I cannot imagine people not agreeing with that statement. How is it, maybe, we help others who experience pressures on their own families? How do we start a dialogue with people who act out of fear? Who will take your comment and say yes, that’s easy for you to say, my job is gone—my family faces hardship too.
An important starting point to the conversation is that there is so much to go around in America. Somebody else’s ability to gain does not take away from you.
America is not a zero-sum game. My gain is not your loss. Your loss is actually my loss because I care that you don’t have what you are actually entitled to and deserve. Don’t operate in a scarcity mindset because that makes you adversarial, and that shuts you down, as opposed to opening up to the opportunities that can help you emotionally and psychologically do better.
If you’re cowering and scrounging for the acorns because there are so few, then you’re not going to see the forest. Not being controlled by scarcity is very important.
Number two—what are the avenues of support that can help you actualize what you want to do and be? You can always find a job. You can always find an afterschool or an enrichment program. It is an obligation that you not give up. You have to, however, be creative enough to find a solution.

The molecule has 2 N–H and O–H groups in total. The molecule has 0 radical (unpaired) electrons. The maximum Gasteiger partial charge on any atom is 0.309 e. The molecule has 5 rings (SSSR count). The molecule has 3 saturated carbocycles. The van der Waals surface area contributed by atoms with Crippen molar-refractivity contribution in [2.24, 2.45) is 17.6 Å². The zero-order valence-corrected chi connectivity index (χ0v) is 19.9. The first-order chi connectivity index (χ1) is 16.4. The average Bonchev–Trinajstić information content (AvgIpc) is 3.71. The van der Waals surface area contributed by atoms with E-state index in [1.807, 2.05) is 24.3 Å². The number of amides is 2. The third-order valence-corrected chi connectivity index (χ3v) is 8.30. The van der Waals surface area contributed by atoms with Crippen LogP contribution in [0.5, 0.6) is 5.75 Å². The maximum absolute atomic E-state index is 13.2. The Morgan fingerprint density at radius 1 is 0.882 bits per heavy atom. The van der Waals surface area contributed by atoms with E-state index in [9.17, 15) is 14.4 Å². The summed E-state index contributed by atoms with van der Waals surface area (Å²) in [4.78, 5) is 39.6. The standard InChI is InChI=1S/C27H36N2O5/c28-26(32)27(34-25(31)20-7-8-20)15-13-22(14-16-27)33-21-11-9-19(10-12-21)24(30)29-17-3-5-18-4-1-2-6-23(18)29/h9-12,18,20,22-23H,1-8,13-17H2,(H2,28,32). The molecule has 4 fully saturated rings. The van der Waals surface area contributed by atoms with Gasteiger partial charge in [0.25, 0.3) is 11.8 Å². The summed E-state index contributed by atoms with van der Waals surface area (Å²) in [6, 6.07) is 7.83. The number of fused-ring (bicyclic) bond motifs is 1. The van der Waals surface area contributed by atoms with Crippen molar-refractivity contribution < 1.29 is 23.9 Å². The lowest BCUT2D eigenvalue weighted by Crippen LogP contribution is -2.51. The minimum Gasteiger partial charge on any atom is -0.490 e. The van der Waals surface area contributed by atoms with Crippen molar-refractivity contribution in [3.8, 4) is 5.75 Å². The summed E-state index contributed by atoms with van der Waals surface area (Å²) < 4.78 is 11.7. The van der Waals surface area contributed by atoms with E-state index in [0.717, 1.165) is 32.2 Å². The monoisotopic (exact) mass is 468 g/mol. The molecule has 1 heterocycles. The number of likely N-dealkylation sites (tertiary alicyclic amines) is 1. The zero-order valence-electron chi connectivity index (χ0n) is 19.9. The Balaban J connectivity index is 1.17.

In every country, especially America, do we really have to shut down the social services, resources, and programs? Taking away kids’ free lunches? How can we not find the kindness to fund $1.50 for a school lunch.
That’s the scarcity model that says, I’m paying for their lunch and I’m tired of paying for these people. It makes the job of changing that much harder but we’ve got to shift out of the scarcity model because it brings out the worst in us.
I still want a few words that describe your personal journey.
[Laughs.] Lucky son of a bitch, how’s that? I got to do a lot with what I had.
Human Mind and Migration is an impactmania program in partnership with the Neuroscience Research Institute, Department of Religious Studies, and the Art, Design & Architecture Museum at the University of California, Santa Barbara (UCSB).
Add your migration story to the HMM program: www.hmm.ucsb.edu.